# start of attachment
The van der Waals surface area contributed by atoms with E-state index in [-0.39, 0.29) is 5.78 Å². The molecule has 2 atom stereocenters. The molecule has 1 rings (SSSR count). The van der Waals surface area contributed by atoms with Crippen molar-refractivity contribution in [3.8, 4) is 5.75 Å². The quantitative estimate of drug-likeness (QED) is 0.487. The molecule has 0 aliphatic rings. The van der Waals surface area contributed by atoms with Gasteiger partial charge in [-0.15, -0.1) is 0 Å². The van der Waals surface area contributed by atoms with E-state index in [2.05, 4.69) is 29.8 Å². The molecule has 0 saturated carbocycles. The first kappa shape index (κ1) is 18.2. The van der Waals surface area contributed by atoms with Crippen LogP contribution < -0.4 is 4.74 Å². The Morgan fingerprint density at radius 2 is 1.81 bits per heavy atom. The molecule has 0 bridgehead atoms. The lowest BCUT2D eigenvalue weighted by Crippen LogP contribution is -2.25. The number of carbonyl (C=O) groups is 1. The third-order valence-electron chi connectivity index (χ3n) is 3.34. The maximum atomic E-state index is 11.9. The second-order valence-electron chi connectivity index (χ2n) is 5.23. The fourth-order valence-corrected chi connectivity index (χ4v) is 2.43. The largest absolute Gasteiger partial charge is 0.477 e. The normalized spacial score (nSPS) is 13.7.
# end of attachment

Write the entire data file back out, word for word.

The van der Waals surface area contributed by atoms with E-state index in [-0.39, 0.29) is 5.78 Å². The molecule has 2 atom stereocenters. The molecule has 1 rings (SSSR count). The van der Waals surface area contributed by atoms with Crippen molar-refractivity contribution in [3.8, 4) is 5.75 Å². The quantitative estimate of drug-likeness (QED) is 0.487. The molecule has 0 aliphatic rings. The van der Waals surface area contributed by atoms with Gasteiger partial charge in [-0.15, -0.1) is 0 Å². The van der Waals surface area contributed by atoms with E-state index in [2.05, 4.69) is 29.8 Å². The molecule has 0 saturated carbocycles. The first kappa shape index (κ1) is 18.2. The van der Waals surface area contributed by atoms with Crippen LogP contribution < -0.4 is 4.74 Å². The Morgan fingerprint density at radius 2 is 1.81 bits per heavy atom. The molecule has 0 bridgehead atoms. The lowest BCUT2D eigenvalue weighted by Crippen LogP contribution is -2.25. The number of carbonyl (C=O) groups is 1. The third-order valence-electron chi connectivity index (χ3n) is 3.34. The maximum atomic E-state index is 11.9. The second-order valence-electron chi connectivity index (χ2n) is 5.23. The fourth-order valence-corrected chi connectivity index (χ4v) is 2.43. The largest absolute Gasteiger partial charge is 0.477 e. The normalized spacial score (nSPS) is 13.7.